Parental time interference occurs when one parent intentionally undermines the rights of the other parent. This can happen by preventing the child from seeing or communicating with his or her other parent. There are many ways this can occur, and if you think it happened to you, you would be smart to take quick action to protect your rights and your role as an active and loving parent.

Determining child support in a North Dakota divorce

One of the most difficult questions in a divorce in North Dakota is the determination of child support. The legislature has established general rules for determining child support, and the Department of Human Services has published detailed guidelines that specify the type of information that must be submitted by the divorcing parents. New guidelines became effective on January 1, 2018. These requirements are too numerous and too detailed for a blog post, but an overview may be helpful to those wondering about divorce and child support.

The legislature has directed the department of human services to establish child support guidelines to assist the courts in setting the amount that the paying parent must pay as support for minor children of the marriage. The legislative prescriptions are vague. For example, the department is directed to "authorize an expense deduction for determining net income" and "designate other available resources to be considered." These guidelines offer no concrete guidance to divorcing parents. Instead, a person wondering how child support is calculated in their specific case must consult the guidelines promulgated by the department of human services.

What is meant by "best interests and welfare of the child?"

In any North Dakota divorce involving minor children, the concept of "best interests and welfare of the child" is likely to affect decisions, such as child custody, child support and visitation by the non-custodial spouse. While most people can express an intuitive idea of the meaning of this phrase, very few can list the specific factors found in the state's divorce statutes. In determining parental rights and responsibilities, the court is given discretion to consider and evaluate "all factors affecting the best interests and welfare of the child." The list of factors is long, and it cannot be fitted into the space of this post. Nevertheless, a summary list can be helpful in understanding the court's approach to these issues.

Number one is the "love, affection and other emotional ties" between a child and the parents. This refers to the respective ability of each parent to meet the child's need for love and emotional support both at the time of the divorce and in the future. The ability of each parent to provide food, clothing, medical care and shelter is also a critical consideration. The stability of each parent's home environment is also closely examined. Two difficult factors are the moral fitness of each parent and the mental and physical health of each parent. The court must evaluate how each of these factors will affect the child.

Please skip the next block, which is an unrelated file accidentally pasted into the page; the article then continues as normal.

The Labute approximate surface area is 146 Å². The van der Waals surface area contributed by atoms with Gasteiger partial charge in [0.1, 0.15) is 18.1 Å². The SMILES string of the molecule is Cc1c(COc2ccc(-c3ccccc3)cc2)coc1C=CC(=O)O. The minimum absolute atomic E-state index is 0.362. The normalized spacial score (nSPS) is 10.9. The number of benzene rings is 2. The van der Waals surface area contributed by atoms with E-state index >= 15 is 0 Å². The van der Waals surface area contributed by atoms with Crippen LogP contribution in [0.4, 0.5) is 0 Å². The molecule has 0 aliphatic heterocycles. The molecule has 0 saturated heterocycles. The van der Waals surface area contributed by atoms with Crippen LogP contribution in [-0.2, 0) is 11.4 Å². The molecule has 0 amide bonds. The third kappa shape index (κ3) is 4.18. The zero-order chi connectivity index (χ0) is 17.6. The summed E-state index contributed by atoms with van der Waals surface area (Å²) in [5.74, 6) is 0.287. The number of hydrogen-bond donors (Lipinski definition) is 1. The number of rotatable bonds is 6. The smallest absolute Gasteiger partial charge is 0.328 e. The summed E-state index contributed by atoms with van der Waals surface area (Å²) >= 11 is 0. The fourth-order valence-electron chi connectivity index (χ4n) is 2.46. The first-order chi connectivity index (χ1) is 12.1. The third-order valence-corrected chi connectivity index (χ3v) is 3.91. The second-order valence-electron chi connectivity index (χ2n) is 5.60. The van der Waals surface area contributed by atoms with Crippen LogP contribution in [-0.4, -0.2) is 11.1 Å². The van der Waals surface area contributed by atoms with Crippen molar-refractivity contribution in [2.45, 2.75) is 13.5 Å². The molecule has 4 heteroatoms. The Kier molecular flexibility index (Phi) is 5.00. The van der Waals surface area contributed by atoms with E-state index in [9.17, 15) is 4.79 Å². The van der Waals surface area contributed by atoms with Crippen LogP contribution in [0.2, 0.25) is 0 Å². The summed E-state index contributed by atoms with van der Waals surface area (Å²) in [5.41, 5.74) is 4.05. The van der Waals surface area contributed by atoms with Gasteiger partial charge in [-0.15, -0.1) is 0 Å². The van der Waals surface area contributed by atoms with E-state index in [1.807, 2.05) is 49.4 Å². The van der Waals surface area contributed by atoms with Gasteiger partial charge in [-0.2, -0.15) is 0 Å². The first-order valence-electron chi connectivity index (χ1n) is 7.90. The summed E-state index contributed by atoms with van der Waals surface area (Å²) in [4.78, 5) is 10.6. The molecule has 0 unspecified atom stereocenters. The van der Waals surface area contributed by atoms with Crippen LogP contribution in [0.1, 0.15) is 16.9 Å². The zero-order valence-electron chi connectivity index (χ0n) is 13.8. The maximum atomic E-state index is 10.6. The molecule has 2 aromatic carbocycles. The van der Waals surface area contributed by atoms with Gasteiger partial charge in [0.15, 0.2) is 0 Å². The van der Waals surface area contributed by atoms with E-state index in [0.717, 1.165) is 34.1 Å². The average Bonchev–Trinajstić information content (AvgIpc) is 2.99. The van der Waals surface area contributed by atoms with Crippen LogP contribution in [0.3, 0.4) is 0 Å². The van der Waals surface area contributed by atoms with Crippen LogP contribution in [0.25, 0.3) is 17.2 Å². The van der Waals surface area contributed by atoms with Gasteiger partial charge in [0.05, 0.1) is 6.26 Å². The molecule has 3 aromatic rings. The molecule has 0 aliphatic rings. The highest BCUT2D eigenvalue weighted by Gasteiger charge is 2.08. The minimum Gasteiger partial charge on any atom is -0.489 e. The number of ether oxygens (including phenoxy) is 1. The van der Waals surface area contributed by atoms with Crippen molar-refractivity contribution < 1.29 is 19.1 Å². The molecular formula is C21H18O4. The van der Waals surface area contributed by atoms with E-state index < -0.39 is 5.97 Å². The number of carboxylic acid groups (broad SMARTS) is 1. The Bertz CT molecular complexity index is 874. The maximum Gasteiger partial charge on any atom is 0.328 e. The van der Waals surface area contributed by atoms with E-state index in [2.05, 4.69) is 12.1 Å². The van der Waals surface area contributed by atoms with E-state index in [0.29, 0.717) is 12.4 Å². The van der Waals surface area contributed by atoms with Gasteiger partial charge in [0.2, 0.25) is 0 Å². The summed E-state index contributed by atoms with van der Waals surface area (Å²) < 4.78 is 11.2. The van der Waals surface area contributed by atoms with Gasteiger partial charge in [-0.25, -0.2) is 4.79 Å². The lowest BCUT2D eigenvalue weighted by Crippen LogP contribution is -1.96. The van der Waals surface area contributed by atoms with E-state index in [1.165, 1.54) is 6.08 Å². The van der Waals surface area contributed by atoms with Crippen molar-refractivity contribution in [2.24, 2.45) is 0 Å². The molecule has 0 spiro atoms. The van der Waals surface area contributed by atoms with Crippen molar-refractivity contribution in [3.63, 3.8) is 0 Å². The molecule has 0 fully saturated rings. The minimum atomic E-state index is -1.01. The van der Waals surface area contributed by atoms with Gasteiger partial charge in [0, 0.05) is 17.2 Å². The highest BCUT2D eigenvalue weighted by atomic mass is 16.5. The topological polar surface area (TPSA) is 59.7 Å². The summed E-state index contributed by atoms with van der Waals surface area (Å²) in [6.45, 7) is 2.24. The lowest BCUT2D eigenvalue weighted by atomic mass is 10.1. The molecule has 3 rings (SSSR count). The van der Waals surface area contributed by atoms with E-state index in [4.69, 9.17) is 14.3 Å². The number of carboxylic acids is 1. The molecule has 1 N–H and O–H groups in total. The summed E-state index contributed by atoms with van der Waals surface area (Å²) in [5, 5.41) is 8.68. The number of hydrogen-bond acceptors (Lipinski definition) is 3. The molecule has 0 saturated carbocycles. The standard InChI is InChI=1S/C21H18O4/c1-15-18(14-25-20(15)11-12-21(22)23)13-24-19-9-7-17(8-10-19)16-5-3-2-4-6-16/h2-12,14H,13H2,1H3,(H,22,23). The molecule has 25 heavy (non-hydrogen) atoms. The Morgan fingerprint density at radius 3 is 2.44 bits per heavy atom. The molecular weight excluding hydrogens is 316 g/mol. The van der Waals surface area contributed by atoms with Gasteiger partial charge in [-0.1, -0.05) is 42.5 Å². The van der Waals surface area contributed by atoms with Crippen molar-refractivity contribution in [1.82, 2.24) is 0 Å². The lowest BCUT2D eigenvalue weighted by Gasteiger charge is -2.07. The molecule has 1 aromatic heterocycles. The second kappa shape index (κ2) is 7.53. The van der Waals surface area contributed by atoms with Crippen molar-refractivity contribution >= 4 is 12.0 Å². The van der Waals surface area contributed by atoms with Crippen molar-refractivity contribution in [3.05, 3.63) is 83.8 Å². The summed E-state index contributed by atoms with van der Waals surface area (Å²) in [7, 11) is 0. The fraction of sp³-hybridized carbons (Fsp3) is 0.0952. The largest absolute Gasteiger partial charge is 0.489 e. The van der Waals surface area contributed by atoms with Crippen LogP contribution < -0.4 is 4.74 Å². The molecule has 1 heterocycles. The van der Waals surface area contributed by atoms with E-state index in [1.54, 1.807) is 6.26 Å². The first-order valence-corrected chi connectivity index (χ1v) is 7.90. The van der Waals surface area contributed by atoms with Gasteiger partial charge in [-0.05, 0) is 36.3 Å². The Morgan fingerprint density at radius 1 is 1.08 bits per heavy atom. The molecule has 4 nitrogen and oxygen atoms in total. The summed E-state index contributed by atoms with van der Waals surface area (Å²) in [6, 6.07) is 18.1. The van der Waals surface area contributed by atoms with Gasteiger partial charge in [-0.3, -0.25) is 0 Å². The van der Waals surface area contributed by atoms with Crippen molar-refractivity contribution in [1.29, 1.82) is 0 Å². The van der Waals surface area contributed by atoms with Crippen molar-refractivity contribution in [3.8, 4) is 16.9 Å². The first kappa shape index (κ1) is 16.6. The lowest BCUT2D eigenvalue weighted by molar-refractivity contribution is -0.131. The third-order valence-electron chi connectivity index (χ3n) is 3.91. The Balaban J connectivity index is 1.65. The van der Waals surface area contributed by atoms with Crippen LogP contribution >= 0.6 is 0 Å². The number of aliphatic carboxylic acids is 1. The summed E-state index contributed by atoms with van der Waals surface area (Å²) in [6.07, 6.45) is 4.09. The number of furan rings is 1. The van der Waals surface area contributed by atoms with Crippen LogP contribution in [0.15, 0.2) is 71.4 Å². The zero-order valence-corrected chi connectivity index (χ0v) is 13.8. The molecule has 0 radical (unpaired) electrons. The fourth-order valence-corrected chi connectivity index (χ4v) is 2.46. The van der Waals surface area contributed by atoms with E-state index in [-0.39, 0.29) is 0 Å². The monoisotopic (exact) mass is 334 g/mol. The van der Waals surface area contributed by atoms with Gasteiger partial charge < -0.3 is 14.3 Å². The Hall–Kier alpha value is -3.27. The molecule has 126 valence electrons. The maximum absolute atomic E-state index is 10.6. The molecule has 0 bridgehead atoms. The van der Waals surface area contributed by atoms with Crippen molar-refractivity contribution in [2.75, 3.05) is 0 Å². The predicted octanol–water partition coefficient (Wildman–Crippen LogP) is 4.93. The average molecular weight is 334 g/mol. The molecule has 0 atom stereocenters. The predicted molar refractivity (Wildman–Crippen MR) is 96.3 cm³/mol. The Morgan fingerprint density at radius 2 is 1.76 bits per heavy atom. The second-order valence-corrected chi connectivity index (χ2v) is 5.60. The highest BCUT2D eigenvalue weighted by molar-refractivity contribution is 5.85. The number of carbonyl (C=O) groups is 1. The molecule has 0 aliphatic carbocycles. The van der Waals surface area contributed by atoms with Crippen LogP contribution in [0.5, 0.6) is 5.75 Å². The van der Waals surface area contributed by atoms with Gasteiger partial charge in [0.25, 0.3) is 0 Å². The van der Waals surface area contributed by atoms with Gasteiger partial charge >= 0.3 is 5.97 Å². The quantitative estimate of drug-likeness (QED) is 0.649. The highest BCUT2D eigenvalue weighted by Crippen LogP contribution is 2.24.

Everything said about divorce is not true

You are the only one who can decide if filing for divorce is the most viable option in your current marital situation. If you conduct a survey asking people to state facts they know about divorce, you might discover that much of what some people think is fact is actually fiction. If you plan to navigate the civil justice system, you'll want to learn the difference between divorce myths and valid data that can help you make informed decisions.

One of the biggest myths in North Dakota and throughout the nation is that divorces only occur if people don't try hard enough to save their marriages. You may have worn yourself ragged trying to resolve your marital problems, but that doesn't mean efforts always produce successful results. Some people find themselves in situations where the damage is irreparable. That does not necessarily mean they didn't try to make things work. Arming yourself with correct information and knowing where to find support when you need it is half the ballgame.


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Commandments of Family Law

  1. The only truth your children need to know is that you both love them unconditionally, and that this isn't their fault.
  2. Take the high road — everyone wins when you do what's best for your kids.
  3. Negotiate but don't capitulate — if you are being pushed toward something detrimental for your children, stand your ground.
  4. You can only control yourself and how you respond. Don't engage.
  5. Do set up rules and responsibilities. Kids feel better when routine is continued.
  6. You are still their parent — don't be afraid to be one.
  7. Disneyland is in California, not in your home. Don't set up unreasonable expectations.
  8. It is not their job to take care of you. Repeat that to them. Often.
  9. Yelling is for sports — not court. Good lawyers strongly advocate without being disrespectful to opposing parties.
  10. Fair is a place you go to get cheese curds. Aside from that, nothing in life is fair.